OK, now I can't review this book and not mention the humor. This book was so funny. I laughed out loud many times while reading this, which definitely got major approval from me since I am a guy who loves to laugh and loves any book with humor. Will was a great character who seemed like such a great guy that you'd love to hang out with- he's hilarious, kind, and full of good intentions. I also enjoyed his friends Devon and Ebony; their interactions were fun to read.
Overall, this is a really good book and I did really enjoy it, despite the flaw mentioned above. Definitely go out and get a copy as soon as you can since the book is in stores now!
Wednesday, June 2, 2010
On the day of President Obama's inauguration, Elizabeth Alexander read her poem, "Praise Song for the Day". Alexander's poem is the poem posted on Day 1, and it can be seen as a celebration of the moment, with mention made of the historical nature of his presidency based on his race as well as mention made of the simple joy of the day. Rachel Zucker and Arielle Greenberg, the forces behind today's book, Starting Today: 100 Poems for Obama's First 100 Days, put out a call before the inauguration for 99 more poets, creating a blog with a new poem posted every day. The catch? Apart from Alexander's poem, most or all of the poems were written only a day or so before they were posted on the blog that housed them. (Sadly, the blog has since been pretty much wiped clean, although there are now a few poems - and their performances - posted there.
Within the remaining 99 poems, there are occasionally other poems celebrating the new President and his life. I am fond, for instance of the poem offered for Day 27, which was Valentine's Day. It's a poem by Diane Wald entitled "nonromantic obama valentine for america, february 14th, 2009", and it opens with a focus on Obama's smile:
let us just make a note of one thing before traveling too far on:
obama eats the camera.
in every single photograph where he is smiling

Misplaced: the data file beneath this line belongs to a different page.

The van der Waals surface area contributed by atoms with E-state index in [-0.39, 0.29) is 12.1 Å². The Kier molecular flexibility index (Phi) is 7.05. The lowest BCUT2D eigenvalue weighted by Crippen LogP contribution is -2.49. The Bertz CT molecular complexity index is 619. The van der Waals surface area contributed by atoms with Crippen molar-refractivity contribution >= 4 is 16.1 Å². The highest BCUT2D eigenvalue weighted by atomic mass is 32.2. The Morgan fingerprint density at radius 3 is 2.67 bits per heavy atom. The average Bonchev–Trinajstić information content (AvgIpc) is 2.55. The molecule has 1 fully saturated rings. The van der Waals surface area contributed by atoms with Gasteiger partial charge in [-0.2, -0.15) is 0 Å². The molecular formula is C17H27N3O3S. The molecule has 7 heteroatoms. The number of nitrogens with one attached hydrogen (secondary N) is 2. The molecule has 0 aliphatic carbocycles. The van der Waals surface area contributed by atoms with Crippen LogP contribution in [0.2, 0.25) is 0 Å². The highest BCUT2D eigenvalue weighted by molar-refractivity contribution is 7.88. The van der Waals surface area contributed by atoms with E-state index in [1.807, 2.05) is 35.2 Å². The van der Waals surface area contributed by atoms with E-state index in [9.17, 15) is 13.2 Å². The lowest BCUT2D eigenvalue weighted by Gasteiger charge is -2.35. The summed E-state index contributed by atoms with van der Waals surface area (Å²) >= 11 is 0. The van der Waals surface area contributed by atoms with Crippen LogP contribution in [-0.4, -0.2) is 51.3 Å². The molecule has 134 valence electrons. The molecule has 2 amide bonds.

the presidential teeth
require a taming of light, a scrooching in of every aperture
so the picture is not too far bedazzled.
in honor of this i send all america this nonromantic obama valentine command:
thou shalt smile!
for our president
just a man.
Read the rest of the poem here.
Tuesday, June 1, 2010
If you've been following the Gulf oil spill you know that, ominous at as it is, the slick, spreading mass on the surface is only a fraction of the problem. Deep below the surface, a giant plume of oil billows through thousands of feet of seawater, representing far more oil and possibly a far greater environmental threat than anything happening on the surface.
It's pure coincidence that the Gulf oil disaster happens to come at the same time as a special re-release from Subterranean press of Neal Stephenson's largely unknown first novel, Zodiac: the Eco Thriller. But the parallels are undeniable. Both the real-life story and this novel involve large corporations guilty of atrocities deep underwater. The name of the novel refers not to any astrological symbols, but to the boat--a small, quick and maneuverable inflatable craft--that its protagonist, Sagamon Taylor uses in his work. Sagamon Taylor, or S.T., a.k.a. the Granola James Bond, a.k.a. Toxic Spiderman, is a detective of sorts, an environmental detective who spends his time collecting and analyzing water samples to pinpoint criminal corporations dumping chemical waste into bodies of water. He then organizes actions, such as blocking up companies drain pipes in order to bring political and media attention to them. His main territory is the Boston Harbor and there seems to be plenty of work for him there.